This is a session of Topic 9: Technology in statistics education
(Thursday 17th, 13:45-15:15)
Supporting teachers’ use of new statistics technology in their classrooms and development of their technological-pedagogical content knowledge
This session focuses on supporting teachers in using technology for teaching. This aspect of professional teaching knowledge is named as technological-pedagogical content knowledge (TPCK/TPACK: Niess 2005, Mishra & Koehler 2006) or, with focus on statistics, Lee & Hollebrands (2008) coin the phrase technological-pedagogical statistical knowledge (TPSK). The support of teachers will be discussed in three different aspects: (1) as a part of pre-service teacher education, (2) in the context of a professional development of teachers and mentor teachers and (3) in designing supporting material for teachers.
The concrete aspects of professional knowledge that are needed by statistics teachers will be analyzed, e.g. affordances and obstacles of different digital media (applets, tools etc.) expected pitfalls and misconceptions of students using technology. Best-practice approaches for using technology in classroom will be presented as part of teacher education. Also the knowledge needed for the handling of each tool will be discussed (technological content knowledge (TCK)).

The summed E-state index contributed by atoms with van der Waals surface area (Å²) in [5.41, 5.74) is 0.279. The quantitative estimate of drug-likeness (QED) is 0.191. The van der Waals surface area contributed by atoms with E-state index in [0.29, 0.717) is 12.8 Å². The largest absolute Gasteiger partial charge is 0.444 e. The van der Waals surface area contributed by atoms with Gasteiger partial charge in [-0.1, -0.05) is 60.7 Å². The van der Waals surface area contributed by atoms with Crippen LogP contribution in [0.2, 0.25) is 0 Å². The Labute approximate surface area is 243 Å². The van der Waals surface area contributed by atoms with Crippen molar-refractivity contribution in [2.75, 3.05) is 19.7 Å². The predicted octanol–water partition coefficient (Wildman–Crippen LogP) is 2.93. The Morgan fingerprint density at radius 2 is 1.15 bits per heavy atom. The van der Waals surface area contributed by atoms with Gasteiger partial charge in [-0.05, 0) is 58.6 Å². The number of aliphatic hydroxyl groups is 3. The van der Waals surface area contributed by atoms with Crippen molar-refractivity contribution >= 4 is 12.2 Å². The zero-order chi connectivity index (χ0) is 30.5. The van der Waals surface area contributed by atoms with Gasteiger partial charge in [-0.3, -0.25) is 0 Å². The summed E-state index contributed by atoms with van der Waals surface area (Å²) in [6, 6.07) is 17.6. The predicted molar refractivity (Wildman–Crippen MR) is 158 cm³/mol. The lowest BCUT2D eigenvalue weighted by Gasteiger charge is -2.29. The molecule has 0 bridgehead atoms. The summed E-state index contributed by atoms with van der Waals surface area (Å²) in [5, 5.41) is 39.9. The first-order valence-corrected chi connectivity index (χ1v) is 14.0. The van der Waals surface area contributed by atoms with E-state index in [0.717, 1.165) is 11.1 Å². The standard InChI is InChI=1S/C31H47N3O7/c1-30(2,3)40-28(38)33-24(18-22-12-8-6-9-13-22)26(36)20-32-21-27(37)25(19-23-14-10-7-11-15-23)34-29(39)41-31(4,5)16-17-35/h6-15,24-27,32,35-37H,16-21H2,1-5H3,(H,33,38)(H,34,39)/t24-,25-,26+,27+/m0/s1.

Conceptions of teaching teacher to teach statistics with technology will be discussed. What is the impact of different ways to teach TPCK? What are best-practice conceptions of pre-service teacher education or professional development courses? What supporting material for teachers to teach statistics with technology is needed and successful?
|Paper||Title||Presenter / Co-author(s)|
|9E1||Data and Chance with FATHOM — teaching material for implementing computer-based stochastic courses||Andreas Prömmel (Germany)|
|9E2||Designing technology-rich learning environments for secondary teachers to explore and prepare to teach statistics||Sandra Madden (United States)|
|9E3||How a curriculum may develop technological statistical knowledge: a case of teachers examining relationships among variables using Fathom||Hollylynne Stohl Lee (United States)|
Jennifer Nickell (United States)